Presumably because the CCF (Combined Corksniffing Forces) of MLP and Gibson forums would rise up against them, plunging the land into war.

Quote by T00DEEPBLUE
Et tu, br00tz?
#10
^i never said you couldn't i probably phrased that in a confusing manner though. overdrive in my opinion doesn't apply to ss amps because they dont have tubes. overdrive is more when you began to push the tubes by either cranking the amp or using the drive channel on a tube amp. distortion also obviously comes in pedal and natural form cause like you said you can crank an amp into distortion or you can buy it in a pedal like the ds1.
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>various magicial noise boxes
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For the funk:
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>Acoustic B100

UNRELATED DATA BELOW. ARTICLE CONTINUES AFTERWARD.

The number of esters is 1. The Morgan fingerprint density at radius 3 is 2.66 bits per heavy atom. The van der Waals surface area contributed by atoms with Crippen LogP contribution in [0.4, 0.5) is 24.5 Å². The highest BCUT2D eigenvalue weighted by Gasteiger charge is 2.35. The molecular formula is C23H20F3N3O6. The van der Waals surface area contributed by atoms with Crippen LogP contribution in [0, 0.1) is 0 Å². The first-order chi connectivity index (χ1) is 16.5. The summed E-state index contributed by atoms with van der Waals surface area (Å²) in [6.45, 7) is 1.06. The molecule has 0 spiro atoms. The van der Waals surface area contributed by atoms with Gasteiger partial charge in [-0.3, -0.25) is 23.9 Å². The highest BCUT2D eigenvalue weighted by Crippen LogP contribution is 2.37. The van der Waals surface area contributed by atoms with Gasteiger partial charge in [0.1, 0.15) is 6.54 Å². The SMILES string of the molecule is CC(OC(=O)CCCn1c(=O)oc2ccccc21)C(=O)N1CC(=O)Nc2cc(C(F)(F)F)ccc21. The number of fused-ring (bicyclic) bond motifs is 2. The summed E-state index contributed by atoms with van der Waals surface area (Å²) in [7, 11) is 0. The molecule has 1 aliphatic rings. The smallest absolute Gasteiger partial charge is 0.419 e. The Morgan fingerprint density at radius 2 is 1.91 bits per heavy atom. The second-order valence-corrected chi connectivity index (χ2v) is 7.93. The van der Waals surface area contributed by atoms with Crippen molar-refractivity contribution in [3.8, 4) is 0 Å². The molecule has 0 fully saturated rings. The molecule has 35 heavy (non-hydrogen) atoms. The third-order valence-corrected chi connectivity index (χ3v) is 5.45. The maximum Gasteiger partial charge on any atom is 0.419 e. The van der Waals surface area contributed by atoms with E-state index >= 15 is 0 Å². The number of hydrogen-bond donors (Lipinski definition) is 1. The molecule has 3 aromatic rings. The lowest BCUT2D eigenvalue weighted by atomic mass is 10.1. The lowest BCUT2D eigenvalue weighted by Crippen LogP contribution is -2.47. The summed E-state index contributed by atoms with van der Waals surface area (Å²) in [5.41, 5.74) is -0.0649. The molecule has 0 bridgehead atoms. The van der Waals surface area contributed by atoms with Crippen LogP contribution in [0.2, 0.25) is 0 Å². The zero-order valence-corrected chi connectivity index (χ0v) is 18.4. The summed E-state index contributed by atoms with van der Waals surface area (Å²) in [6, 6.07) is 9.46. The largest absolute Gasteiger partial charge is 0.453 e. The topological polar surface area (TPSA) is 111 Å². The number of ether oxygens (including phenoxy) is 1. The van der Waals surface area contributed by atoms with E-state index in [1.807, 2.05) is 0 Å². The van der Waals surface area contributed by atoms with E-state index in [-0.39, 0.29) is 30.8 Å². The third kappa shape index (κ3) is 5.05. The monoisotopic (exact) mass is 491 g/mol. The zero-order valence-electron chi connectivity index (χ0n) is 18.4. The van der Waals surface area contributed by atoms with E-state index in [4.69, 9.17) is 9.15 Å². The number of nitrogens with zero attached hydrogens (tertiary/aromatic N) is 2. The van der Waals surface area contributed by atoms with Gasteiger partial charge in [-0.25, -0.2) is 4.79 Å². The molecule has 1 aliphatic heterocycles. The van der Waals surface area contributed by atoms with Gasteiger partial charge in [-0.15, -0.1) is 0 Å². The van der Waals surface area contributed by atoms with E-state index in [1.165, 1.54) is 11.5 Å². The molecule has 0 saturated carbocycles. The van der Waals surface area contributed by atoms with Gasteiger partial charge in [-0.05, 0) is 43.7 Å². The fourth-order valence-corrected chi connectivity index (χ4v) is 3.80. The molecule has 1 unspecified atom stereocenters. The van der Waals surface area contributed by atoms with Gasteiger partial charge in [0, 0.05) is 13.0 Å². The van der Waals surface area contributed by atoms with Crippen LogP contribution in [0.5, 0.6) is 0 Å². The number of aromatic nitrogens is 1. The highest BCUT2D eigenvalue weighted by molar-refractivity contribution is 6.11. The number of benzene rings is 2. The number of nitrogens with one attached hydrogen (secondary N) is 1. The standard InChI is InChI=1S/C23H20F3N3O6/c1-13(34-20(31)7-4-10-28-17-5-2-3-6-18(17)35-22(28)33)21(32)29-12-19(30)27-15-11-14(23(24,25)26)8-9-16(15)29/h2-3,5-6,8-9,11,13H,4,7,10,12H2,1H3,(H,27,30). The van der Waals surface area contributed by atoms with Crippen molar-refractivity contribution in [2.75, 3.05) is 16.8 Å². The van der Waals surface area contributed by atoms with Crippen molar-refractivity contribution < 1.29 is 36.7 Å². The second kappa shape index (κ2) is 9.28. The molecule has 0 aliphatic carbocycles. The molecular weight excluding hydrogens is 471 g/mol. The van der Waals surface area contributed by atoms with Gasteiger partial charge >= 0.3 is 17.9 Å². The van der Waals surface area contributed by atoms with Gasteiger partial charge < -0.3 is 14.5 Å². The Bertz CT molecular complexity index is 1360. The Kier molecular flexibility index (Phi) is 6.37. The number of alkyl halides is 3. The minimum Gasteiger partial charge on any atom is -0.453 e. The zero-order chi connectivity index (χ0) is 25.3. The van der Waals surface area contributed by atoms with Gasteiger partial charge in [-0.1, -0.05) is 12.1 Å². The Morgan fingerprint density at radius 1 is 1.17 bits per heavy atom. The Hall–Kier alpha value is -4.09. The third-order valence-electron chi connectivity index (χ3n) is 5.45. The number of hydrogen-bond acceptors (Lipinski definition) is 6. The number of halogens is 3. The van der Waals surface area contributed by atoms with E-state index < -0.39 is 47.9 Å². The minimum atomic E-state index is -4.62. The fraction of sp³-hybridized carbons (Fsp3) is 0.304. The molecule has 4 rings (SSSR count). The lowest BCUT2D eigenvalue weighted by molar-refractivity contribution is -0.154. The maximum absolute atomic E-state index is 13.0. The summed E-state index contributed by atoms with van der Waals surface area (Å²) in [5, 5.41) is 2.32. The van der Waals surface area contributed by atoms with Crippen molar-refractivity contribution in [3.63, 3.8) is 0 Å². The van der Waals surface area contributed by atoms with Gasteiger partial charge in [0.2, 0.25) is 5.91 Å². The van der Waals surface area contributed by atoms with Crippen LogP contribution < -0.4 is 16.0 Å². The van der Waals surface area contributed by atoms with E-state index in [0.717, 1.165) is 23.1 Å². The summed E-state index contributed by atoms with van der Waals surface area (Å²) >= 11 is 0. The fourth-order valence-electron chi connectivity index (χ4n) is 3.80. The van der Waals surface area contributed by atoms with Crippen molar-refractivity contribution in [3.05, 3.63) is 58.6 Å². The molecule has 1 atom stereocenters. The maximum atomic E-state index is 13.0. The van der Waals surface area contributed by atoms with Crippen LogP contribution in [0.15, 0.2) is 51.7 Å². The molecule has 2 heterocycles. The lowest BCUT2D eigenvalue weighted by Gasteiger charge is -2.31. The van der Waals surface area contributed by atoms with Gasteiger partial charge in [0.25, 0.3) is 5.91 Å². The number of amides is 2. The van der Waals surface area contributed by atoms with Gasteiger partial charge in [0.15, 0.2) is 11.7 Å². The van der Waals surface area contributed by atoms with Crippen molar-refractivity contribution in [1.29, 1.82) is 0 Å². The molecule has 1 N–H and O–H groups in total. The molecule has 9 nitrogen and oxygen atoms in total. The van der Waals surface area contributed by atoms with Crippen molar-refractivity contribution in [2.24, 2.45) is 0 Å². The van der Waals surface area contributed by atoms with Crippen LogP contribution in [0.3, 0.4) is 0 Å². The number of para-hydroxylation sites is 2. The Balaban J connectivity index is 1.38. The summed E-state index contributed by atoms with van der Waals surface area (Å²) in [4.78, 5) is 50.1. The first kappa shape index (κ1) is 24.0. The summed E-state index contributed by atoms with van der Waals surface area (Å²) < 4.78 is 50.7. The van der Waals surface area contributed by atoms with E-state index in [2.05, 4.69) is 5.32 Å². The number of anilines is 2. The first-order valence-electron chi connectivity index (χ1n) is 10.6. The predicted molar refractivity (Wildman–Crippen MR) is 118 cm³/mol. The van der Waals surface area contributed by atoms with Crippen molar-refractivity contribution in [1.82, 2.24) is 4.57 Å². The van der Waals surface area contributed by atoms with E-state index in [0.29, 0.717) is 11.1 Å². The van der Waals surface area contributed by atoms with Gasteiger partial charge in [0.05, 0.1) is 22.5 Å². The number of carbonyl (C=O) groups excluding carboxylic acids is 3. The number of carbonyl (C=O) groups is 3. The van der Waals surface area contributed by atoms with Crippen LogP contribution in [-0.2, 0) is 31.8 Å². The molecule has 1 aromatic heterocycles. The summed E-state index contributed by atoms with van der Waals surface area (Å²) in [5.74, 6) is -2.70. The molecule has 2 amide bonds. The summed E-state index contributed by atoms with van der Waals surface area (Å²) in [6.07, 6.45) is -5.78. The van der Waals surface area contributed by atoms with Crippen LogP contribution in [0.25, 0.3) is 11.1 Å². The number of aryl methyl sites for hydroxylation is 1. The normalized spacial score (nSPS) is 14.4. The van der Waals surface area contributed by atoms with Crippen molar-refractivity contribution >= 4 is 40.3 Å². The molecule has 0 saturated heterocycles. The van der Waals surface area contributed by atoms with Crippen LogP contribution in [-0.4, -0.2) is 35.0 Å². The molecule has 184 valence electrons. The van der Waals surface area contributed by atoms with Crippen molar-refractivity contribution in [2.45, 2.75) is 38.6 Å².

#11
^

though you can buy overdrive pedals which are solid state, too.

it's a grey area, to be honest.
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Quote by K33nbl4d3
I'll have to put the Classic T models on my to-try list. Shame the finish options there are Anachronism Gold, Nuclear Waste and Aged Clown, because in principle the plaintop is right up my alley.

Quote by K33nbl4d3
Presumably because the CCF (Combined Corksniffing Forces) of MLP and Gibson forums would rise up against them, plunging the land into war.

Quote by T00DEEPBLUE
Et tu, br00tz?
#12
Quote by Dave_Mc
it's a grey area, to be honest.


pretty much
My Rig
>MIM Fender Stratocaster and SX SJM-62
>various magicial noise boxes
>Peavey Classic 50 212

For the funk:
>Ibanez ATK300
>Acoustic B100
#13
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Quote by K33nbl4d3
I'll have to put the Classic T models on my to-try list. Shame the finish options there are Anachronism Gold, Nuclear Waste and Aged Clown, because in principle the plaintop is right up my alley.

Quote by K33nbl4d3
Presumably because the CCF (Combined Corksniffing Forces) of MLP and Gibson forums would rise up against them, plunging the land into war.

Quote by T00DEEPBLUE
Et tu, br00tz?
#14